Immigration



How my office can help
Congresswoman Speier's office can assist constituents with immigration and citizenship applications already in progress.  However, we cannot initiate an application on behalf of constituents, and we cannot provide you with legal advice.  We can only make inquiries with U.S. Citizenship and Immigration Services and other government agencies to try to resolve your immigration concerns.

Immigrant Visas, Adjustment of Status, and Citizenship Applications
The office is frequently contacted for assistance with immigrant visas, adjustment of status and U.S. citizenship applications.  The immigration process can take several years due to the volume of applications under consideration and the complexity of the process itself.  Your file will be processed in several locations, and there are a variety of factors that can cause a delay.

Immigrant visa applications are processed chronologically according to the priority date, and the Department of State publishes a monthly Visa Bulletin that lists the date for which applications in each visa category are being adjudicated.  If your priority date is within current dates for adjudication, my office can make a status inquiry.  Similarly, if your adjustment of status or citizenship application has been pending past normal processing times, my office can also inquire on your behalf.

To request assistance with your or your relative’s immigrant visa, adjustment of status or U.S. citizenship application, please download and fill out the form below and call my San Mateo District Office at (650) 342-0300 to speak with a member of my staff.

Non-immigrant / Visitor Visas
Congresswoman Speier's office does not have the authority to grant a non-immigrant visa, and I cannot overrule a decision made by a Consular Officer.  We can only communicate information to them.  The applicant must sufficiently prove to the Consular Officer that the applicant has no intention of staying in the United States beyond the requested time and that the applicant has the financial resources for a return trip.

Most visitor visas are denied because of a lack of adequate evidence establishing strong ties to their home country.  In order to help us assist you with the non-immigrant visa process, please download and fill out the form below, and call my San Mateo District Office at (650) 342-0300 to speak with a member of my staff.

United States Citizenship and Immigration Services (USCIS)
You can initiate an immigration or citizenship application by contacting the United States Citizenship and Immigration Services online at www.uscis.gov or by calling its National Customer Service Center at 1-800-375-5283 (TTY 1-800-767-1833). 

USCIS also offers immigration support for applications already in progress through INFOPASS, its customer help desk.

INFOPASS appointments can be made with your local USCIS office online at http://infopass.uscis.gov/.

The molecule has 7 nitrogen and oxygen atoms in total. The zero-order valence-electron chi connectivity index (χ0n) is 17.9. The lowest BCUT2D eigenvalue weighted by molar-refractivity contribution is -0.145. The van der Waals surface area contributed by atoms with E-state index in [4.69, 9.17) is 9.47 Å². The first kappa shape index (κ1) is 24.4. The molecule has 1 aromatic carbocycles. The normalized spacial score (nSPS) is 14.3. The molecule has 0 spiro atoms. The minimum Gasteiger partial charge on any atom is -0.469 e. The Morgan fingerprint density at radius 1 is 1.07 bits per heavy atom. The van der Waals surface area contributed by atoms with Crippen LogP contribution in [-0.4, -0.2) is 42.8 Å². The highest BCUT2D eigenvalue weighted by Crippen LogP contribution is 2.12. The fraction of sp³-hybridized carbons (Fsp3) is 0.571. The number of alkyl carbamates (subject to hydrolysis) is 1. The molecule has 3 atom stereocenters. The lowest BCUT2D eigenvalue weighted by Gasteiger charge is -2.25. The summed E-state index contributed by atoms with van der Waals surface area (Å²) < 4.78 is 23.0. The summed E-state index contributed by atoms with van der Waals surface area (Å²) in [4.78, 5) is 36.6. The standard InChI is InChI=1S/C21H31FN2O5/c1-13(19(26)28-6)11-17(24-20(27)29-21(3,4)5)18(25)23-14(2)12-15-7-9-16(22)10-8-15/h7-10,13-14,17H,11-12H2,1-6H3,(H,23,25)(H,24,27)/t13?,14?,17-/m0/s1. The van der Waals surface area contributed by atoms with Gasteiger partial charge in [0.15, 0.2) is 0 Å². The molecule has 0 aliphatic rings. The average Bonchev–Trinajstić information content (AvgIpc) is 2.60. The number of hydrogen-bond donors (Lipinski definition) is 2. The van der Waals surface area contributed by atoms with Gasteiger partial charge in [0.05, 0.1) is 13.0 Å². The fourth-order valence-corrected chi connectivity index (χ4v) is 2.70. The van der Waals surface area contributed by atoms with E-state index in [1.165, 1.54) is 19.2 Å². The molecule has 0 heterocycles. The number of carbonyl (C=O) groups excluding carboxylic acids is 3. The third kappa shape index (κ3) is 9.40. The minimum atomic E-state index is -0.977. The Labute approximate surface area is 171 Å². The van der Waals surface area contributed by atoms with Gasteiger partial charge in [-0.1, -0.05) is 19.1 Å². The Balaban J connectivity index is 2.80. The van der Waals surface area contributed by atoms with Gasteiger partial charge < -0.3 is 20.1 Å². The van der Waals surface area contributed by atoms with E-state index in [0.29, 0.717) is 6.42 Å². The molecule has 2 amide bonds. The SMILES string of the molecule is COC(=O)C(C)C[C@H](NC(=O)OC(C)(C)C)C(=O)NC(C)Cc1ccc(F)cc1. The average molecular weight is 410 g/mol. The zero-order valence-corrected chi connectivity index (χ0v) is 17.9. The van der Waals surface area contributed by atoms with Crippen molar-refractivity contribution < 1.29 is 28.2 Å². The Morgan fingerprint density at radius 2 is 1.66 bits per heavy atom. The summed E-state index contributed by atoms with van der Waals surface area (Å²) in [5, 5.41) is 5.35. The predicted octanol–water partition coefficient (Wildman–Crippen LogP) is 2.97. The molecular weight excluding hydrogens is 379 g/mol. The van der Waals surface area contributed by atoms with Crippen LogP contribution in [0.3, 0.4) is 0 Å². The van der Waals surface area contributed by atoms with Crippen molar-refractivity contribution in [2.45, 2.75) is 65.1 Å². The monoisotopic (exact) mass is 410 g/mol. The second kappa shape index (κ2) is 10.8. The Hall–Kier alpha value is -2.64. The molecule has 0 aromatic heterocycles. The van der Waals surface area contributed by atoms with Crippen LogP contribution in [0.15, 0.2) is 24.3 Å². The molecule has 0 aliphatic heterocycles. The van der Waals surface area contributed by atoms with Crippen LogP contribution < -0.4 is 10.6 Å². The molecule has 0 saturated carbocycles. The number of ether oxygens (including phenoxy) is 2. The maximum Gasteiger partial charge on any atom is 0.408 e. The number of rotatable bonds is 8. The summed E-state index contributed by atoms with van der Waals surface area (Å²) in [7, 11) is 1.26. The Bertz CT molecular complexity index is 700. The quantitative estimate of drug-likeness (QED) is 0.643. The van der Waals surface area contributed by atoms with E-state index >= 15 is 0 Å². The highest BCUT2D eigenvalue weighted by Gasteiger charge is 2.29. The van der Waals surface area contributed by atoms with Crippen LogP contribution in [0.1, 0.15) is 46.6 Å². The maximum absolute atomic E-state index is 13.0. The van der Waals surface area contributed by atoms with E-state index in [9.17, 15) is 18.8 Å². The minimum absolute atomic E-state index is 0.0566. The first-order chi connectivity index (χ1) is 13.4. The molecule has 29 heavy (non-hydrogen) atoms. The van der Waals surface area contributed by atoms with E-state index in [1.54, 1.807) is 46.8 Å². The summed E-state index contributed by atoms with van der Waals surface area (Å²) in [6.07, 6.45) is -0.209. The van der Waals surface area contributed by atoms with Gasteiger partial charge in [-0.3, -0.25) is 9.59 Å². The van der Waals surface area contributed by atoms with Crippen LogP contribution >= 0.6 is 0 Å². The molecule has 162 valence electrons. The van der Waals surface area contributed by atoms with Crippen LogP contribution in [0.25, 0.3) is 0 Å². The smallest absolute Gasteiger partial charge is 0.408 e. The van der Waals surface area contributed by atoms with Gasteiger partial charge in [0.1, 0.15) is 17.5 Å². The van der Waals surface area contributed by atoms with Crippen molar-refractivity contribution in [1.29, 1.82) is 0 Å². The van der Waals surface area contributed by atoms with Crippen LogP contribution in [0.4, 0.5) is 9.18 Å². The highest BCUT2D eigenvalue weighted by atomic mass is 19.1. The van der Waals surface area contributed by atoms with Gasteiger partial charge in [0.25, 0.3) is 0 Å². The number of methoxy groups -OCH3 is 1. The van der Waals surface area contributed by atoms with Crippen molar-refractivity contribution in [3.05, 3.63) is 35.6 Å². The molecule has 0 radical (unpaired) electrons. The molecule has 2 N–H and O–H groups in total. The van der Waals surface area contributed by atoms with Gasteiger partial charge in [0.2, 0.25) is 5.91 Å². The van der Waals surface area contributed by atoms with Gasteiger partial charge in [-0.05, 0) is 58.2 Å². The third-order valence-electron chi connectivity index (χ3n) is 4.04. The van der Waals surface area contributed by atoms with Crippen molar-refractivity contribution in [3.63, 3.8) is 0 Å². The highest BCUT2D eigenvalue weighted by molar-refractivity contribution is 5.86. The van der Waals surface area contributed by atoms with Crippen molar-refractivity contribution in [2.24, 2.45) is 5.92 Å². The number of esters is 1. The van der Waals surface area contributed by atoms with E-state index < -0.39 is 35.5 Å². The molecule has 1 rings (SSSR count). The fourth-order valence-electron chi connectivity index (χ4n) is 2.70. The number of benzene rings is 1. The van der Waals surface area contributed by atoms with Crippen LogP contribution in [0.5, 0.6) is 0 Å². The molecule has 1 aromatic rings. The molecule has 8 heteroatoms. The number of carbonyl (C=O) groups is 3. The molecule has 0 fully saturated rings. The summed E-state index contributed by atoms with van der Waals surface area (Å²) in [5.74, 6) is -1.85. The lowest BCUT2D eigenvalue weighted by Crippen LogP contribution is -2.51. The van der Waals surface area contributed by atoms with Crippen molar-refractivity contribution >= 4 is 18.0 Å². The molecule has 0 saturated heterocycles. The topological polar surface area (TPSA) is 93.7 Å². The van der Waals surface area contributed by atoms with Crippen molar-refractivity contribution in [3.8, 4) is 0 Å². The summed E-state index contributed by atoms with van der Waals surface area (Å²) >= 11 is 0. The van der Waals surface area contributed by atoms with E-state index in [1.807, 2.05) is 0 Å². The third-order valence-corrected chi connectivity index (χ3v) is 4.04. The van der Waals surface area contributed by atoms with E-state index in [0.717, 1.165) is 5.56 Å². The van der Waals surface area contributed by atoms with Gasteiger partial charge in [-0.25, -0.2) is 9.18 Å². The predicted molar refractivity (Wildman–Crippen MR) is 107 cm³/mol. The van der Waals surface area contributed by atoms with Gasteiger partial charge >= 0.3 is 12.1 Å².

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President Obama’s Deferred Action to offer brief protection for young immigrants

Starting August 15, 2012, some undocumented immigrants who entered the U.S. as children will be able to apply for two-year relief from deportation.  Under a directive from President Obama, the Department of Homeland Security will offer these educated young people, some of whom have served in our armed forces, temporary permission to stay in the U.S. and apply for work permits. Note that individuals applying for the program, also referred to as DACA for “Deferred Action for Childhood Arrivals,” will be considered on a case by case basis and is not guaranteed.

Deferred action gives responsible young people who have gone to school or served in the military temporary protection from deportation.

To be eligible, applicants must meet the following criteria:

  • Be under age 16 at time of entry into the United States
  • Continuous residence in the United States for at least five years prior to June 15, 2012
  • Be in school, graduated from high school or obtained general education development certificate, or honorably discharged from the Armed Forces
  • Cannot have been convicted of a felony offense, a significant misdemeanor offense, or multiple misdemeanor offenses, and not otherwise a threat to national security or public safety
  • Age 30 or below

Who is ineligible:

  • People convicted of a felony offense 
  • People convicted of three or more misdemeanor offenses not occurring on the same date and not arising out of the same act, omission or scheme of misconduct 
  • People convicted of a significant misdemeanor offense, which includes:
  • Offenses for which the individual was sentenced to time in custody of more than 90 days, including domestic violence, sexual abuse or exploitation, burglary, unlawful possession or use of a firearm, drug distribution or trafficking, and driving under the influence.

How to apply
Visit the Department of Homeland Security’s U.S. Citizenship and Immigration Services  website.

Cost
The applications will cost $465, which includes a $380 fee for the employment authorization application and an $85 fee for fingerprints.

For more information:
Visit USCIS.gov or call the USCIS hotline at 1-800-375-5283, which is open from 8 a.m. to 8 p.m. EST.

Additional Resources: